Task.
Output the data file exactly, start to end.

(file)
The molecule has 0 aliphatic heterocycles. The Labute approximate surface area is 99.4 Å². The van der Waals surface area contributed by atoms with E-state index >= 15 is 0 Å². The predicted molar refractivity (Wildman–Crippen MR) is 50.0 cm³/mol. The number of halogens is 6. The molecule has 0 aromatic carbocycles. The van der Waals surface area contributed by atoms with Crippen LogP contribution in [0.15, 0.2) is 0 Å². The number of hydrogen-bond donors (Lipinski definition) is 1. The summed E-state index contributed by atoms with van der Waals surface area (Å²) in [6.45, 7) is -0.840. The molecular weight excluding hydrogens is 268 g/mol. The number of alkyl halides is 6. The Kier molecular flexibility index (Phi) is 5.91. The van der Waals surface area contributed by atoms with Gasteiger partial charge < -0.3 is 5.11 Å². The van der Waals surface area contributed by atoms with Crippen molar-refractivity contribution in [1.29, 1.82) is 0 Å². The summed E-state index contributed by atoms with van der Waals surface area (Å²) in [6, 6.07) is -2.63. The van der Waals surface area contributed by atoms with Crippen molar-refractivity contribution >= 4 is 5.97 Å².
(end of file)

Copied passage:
The molecule has 0 aliphatic heterocycles. The Labute approximate surface area is 99.4 Å². The van der Waals surface area contributed by atoms with E-state index >= 15 is 0 Å². The predicted molar refractivity (Wildman–Crippen MR) is 50.0 cm³/mol. The number of halogens is 6. The molecule has 0 aromatic carbocycles. The van der Waals surface area contributed by atoms with Crippen LogP contribution in [0.15, 0.2) is 0 Å². The number of hydrogen-bond donors (Lipinski definition) is 1. The summed E-state index contributed by atoms with van der Waals surface area (Å²) in [6.45, 7) is -0.840. The molecular weight excluding hydrogens is 268 g/mol. The number of alkyl halides is 6. The Kier molecular flexibility index (Phi) is 5.91. The van der Waals surface area contributed by atoms with Gasteiger partial charge < -0.3 is 5.11 Å². The van der Waals surface area contributed by atoms with Crippen molar-refractivity contribution in [1.29, 1.82) is 0 Å². The summed E-state index contributed by atoms with van der Waals surface area (Å²) in [6, 6.07) is -2.63. The van der Waals surface area contributed by atoms with Crippen molar-refractivity contribution >= 4 is 5.97 Å².